Three Norths Shelter System imagined by the procedures of artifact, index and trace; image created by Rosetta S. Elkin. “Trace accelerates afforestation in material terms.” It “is distinguished on the ground by an infrastructure of dryland development, the register of nurseries, rows, grids, belts and blocks.” It refers to the evidence of tree planting radically disconnected from context which is “the landscape of afforestation.”


“Three Norths Shelter System, 1978-2050. Chinese afforestation is sustained by modifying goals in phases, enlarging control of vastly differentiated cultural and biotic landsapes.” Map created by Rosetta S. Elkin


Plant Life extends beyond the realm of science, delving into the cultural and historical significance of plants, people, soil, insects, animals and more. Elkin skillfully examines the ways in which plants have shaped human civilizations and highlights the profound interconnectedness between plants and humanity.


Afforestation across the Taklamakan Desert, the second-largest moving-sand desert on the planet. The design typology requires artificial land flattening or compaction in advance of installing the -“straw grid” configuration and drip line irrigation. The next step is tree planting in units, a tally required to ratify global mandates. In all cases, the trace of afforestation typically follows state-sponsored infrastructure. Photograph copyright 2006 by George Steinmetz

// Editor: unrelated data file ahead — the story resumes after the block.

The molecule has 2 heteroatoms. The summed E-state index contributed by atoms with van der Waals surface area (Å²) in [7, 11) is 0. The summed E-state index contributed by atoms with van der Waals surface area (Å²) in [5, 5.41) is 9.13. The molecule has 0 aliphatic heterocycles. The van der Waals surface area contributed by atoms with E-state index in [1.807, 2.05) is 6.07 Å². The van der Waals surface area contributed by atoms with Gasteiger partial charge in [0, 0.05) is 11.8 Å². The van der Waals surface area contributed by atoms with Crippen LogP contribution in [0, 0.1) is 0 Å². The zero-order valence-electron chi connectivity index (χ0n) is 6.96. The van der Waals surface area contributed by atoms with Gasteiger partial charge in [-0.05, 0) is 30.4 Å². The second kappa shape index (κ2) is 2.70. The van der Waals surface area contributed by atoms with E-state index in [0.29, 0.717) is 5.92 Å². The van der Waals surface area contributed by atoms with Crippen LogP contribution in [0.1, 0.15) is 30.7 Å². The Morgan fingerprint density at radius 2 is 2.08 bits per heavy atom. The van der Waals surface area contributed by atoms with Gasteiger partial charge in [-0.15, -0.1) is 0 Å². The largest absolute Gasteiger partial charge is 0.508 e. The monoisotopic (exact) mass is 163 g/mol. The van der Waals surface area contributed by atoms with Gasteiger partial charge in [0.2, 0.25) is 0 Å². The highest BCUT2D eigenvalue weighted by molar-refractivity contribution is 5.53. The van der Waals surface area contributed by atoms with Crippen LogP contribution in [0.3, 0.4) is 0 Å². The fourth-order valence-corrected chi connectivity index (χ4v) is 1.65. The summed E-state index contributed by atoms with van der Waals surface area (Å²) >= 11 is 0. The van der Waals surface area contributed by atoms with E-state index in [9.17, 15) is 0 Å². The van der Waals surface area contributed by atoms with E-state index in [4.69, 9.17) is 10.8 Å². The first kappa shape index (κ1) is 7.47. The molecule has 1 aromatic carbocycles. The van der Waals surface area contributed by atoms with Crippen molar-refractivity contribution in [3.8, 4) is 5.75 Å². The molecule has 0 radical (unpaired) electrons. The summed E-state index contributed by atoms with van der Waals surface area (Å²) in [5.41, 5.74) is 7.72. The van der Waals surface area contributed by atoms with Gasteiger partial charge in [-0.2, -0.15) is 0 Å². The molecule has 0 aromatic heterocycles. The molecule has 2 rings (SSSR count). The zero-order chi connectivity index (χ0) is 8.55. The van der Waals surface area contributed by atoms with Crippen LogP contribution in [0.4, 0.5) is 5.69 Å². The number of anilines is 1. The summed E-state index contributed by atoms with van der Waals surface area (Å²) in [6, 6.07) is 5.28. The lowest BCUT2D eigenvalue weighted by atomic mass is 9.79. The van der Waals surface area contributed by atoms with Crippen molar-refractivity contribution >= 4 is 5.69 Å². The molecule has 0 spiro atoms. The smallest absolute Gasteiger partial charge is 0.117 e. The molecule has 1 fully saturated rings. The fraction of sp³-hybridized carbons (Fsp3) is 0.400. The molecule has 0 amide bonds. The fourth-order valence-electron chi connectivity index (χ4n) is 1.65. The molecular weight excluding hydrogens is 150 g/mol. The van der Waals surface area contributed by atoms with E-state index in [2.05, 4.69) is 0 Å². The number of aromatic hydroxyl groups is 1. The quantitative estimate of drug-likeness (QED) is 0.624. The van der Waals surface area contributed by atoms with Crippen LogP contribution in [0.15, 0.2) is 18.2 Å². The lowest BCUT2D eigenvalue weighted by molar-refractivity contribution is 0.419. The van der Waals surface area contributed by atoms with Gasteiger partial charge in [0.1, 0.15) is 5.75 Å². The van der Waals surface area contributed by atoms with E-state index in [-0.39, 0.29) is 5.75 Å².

One of her notable strengths is her ability to convey complex scientific concepts in a manner that is accessible to readers with varying levels of botanical knowledge. Elkin masterfully presents the fundamental principles of plant biology and other concepts, providing a solid foundation for readers to understand the importance of what is at risk.


Ulmus pumila L. planted as a shelter belt. Photo courtesy of and copyright by Rosetta S. Elkin


Plant Life is a captivating exploration of the plant world, and a novel, compelling treatise addressing large-scale, government-driven environmental, conservation and climate change solutions.  With its engaging prose, accessible scientific explanations, helpful illustrations, and emphasis on the cultural and historical significance of plants and people, the book offers a holistic and enlightening journey through the botanical realm while forcing the reader to confront whether we are on the best path for addressing important political, economic, social, cultural—and botanical–issues.



Photo credits:

Photo of Rosetta S. Elkin courtesy of Pratt Institute.

All other photos courtesy of and ©Rosetta S. Elkin, all rights reserved, unless otherwise specified in the caption with the respective photograph.

© 2023 Lenore Macdonald. All rights reserved.